The Orkneys peep out

The best moment? We decided, rain or no rain, that we’d go out onto Dunnet Head, the peninsula that extends north past John o’Groats and really is the northernmost edge of Scotland. The rain stopped as we neared the Head, but instead we found ourselves driving into low cloud, thick as a fog. Fearing the worst, we arrived at the car park, navigating mostly by echo location, when suddenly the mist began to clear, visibly blown aside by the wind like a curtain being drawn across the ocean. Patches of sunlight appeared out to sea (I thought for an instant that an arm clad in purest samite was waving a magic sword out of the water – it was that kind of moment – but it was just a gannet), and the Orkneys materialised like a SF special effect. After that, it didn’t matter that by the time we were back at the hotel it was raining again.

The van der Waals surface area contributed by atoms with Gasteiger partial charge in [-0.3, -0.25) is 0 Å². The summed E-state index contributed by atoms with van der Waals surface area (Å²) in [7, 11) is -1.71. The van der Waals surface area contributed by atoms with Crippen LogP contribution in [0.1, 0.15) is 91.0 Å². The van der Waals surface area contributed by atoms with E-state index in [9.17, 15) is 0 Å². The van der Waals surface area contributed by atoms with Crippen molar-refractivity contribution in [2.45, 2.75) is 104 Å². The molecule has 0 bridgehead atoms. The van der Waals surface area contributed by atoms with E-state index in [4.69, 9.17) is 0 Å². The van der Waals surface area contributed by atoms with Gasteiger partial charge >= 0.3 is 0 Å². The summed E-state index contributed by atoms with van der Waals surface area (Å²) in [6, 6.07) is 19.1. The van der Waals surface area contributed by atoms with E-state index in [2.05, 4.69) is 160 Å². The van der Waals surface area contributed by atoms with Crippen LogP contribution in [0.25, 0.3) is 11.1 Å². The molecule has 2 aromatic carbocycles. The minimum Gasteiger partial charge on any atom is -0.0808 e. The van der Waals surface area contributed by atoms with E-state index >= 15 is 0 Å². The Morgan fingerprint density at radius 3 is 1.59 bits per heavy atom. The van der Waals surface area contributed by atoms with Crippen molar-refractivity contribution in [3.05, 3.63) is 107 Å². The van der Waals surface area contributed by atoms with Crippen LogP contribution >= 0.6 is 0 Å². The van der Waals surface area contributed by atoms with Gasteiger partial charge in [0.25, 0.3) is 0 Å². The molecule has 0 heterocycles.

Duncansby Stacks

Wick also has a little airfield, with flights to Edinburgh and Aberdeen every day except Saturdays, which makes it a little more accessible than the 256 mile drive from Edinburgh would suggest. It also, bafflingly, has one of the largest supermarkets in Scotland – Stop ‘n’ Shop size – bigger than the ones in Edinburgh. Very strange.

No ganseys, alas – in any case, everyone was wearing oilskins or other waterproofs – but I’ll be on the spot in future to keep my eyes open.

The next few weeks are inevitably going to be a bit hectic – I have to find somewhere to live, and we’ll be looking to buy a house – so please bear with me if I don’t respond to comments or emails as promptly as I’d like. I’d hoped to finish the gansey last week, but as you can see from the pictures, I’ve still got 1.5 inches of cuff to go (it’s hard knitting on a hotel bed!).

And my next project? Possibly a Wick or Thurso pattern…

23 comments to Balerno 17: 12 – 18 September

  • Dave

    That’s great news about the job, Gordon. Congratulations!!

  • =Tamar

    Loud cheers from here!